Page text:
On the day the Government endorsed many of the provisions of last year’s Enterprise Strategy Group (ESG) report, its author has called for a radical overhaul of the Irish third-level education system including a selective re-introduction of fees.
Speaking at the annual American Chamber of Commerce lunch yesterday, Eoin O’Driscoll, president of AmCham and former chairman of the ESG, argued that Ireland had fallen behind nations such as China in terms of the quality of its universities and educational investment.
“15 years ago the government invested heavily in developing our third-level institutions. One of Ireland’s bigger attractions was a ready supply of skilled workers, including scientists, engineers and business-school graduates. Since then we have seen other countries rapidly increase their investment in education, significantly raising the bar
“Good enough is not good enough any longer. We must now reform governance structures and increase funding in third level. The governing bodies of our third-level institutions need to properly reflect the views of enterprise. Therefore we need more industry and business representatives on the governing bodies of our universities.”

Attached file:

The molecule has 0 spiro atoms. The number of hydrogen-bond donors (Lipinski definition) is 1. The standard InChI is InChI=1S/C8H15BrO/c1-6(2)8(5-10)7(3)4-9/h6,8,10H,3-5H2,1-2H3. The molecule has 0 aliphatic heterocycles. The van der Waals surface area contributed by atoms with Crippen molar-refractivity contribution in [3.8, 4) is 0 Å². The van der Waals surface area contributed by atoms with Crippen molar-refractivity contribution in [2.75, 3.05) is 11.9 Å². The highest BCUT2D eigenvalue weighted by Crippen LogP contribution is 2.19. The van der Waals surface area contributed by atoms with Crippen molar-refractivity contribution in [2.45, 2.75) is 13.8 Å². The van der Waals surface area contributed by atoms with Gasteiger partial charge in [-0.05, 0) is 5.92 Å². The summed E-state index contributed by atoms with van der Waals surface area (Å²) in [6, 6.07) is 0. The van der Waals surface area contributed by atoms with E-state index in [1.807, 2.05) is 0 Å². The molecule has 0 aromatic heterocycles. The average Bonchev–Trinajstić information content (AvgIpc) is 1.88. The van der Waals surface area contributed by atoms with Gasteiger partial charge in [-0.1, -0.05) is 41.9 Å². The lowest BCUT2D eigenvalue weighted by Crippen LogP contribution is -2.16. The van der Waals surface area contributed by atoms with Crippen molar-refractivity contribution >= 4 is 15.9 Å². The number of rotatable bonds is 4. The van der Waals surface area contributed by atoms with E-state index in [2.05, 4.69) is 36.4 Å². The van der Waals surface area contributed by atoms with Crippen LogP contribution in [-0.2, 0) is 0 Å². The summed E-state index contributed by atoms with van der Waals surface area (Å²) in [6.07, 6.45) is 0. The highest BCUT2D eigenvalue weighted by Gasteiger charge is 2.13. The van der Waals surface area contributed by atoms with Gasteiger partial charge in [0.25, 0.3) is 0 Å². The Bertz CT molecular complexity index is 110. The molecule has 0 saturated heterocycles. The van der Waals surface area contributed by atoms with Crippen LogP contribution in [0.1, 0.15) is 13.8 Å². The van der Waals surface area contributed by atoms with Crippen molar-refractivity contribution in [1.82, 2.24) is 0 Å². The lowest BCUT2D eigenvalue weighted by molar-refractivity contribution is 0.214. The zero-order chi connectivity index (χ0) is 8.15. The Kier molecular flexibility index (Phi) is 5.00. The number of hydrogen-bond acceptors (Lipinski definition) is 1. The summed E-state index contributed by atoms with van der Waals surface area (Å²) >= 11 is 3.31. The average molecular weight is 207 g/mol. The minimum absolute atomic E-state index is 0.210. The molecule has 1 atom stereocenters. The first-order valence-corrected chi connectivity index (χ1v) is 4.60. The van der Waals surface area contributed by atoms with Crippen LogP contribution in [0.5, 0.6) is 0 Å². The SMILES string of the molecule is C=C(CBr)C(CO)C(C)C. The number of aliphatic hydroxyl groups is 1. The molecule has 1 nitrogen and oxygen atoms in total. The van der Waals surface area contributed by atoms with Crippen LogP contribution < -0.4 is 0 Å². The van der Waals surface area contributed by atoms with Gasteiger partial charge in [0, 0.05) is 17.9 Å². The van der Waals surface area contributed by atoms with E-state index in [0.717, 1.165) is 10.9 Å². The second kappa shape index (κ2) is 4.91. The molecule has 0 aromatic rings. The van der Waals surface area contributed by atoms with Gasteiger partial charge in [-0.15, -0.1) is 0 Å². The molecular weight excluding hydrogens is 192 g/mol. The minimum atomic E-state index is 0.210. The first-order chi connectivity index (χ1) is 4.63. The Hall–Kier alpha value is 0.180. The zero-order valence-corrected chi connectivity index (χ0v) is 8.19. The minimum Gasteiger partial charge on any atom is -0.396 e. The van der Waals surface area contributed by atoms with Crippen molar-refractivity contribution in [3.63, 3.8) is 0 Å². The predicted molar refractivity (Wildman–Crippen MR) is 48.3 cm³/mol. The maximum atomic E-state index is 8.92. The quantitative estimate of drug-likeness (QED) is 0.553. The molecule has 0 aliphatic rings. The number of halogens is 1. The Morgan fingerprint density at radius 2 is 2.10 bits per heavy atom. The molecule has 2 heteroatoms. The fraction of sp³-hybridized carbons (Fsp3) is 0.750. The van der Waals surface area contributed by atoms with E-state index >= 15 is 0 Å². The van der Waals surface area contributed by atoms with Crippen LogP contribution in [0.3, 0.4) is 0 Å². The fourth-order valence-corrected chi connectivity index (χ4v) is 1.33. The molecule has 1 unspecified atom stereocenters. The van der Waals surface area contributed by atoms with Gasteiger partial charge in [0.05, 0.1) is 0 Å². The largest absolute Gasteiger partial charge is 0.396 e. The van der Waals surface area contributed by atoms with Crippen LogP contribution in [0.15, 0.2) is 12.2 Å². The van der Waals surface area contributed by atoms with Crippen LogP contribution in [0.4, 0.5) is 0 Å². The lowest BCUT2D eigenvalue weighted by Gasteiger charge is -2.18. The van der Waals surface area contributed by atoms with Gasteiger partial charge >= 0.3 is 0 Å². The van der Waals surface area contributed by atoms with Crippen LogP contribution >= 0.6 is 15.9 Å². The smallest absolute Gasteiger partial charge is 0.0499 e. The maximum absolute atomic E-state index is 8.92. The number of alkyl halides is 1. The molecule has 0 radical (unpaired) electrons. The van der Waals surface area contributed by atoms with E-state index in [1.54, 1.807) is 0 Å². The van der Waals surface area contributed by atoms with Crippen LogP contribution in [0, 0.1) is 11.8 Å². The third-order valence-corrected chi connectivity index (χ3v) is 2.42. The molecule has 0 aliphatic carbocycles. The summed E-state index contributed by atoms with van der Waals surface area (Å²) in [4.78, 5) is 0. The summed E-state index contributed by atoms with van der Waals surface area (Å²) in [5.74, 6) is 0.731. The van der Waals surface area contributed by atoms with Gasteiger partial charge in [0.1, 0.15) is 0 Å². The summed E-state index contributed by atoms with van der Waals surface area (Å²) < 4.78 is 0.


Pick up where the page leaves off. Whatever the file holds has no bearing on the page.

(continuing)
Not only that, Ireland was missing the boat on lifelong learning, he argued. “We need to change our perception of education as being confined to the formal education system. 80pc of the current workforce will still be in employment in 2015. That is a startling statistic that reveals the importance of adopting a lifelong approach to education and training. In the knowledge economy it is all about people. When our multinational colleagues are looking at investing in an economy, people and skills are key considerations. The reality is that if we do not take action, the educated workforce that was a backbone of the success of the Celtic tiger will no longer be available to us,” he warned.
O’Driscoll also urged a review of the funding of the Irish education system. “We need to look at funding of our education system. It will require substantial investment to bring our universities up to world class. We need to consider reintroducing fees for third-level education for those who can afford it. We now have a culture where parents are willing to pay for private second-level schooling for their children. There is no reason why those with the ability to do so should not also pay for the education of their children at third level,” he said.
By Brian Skelly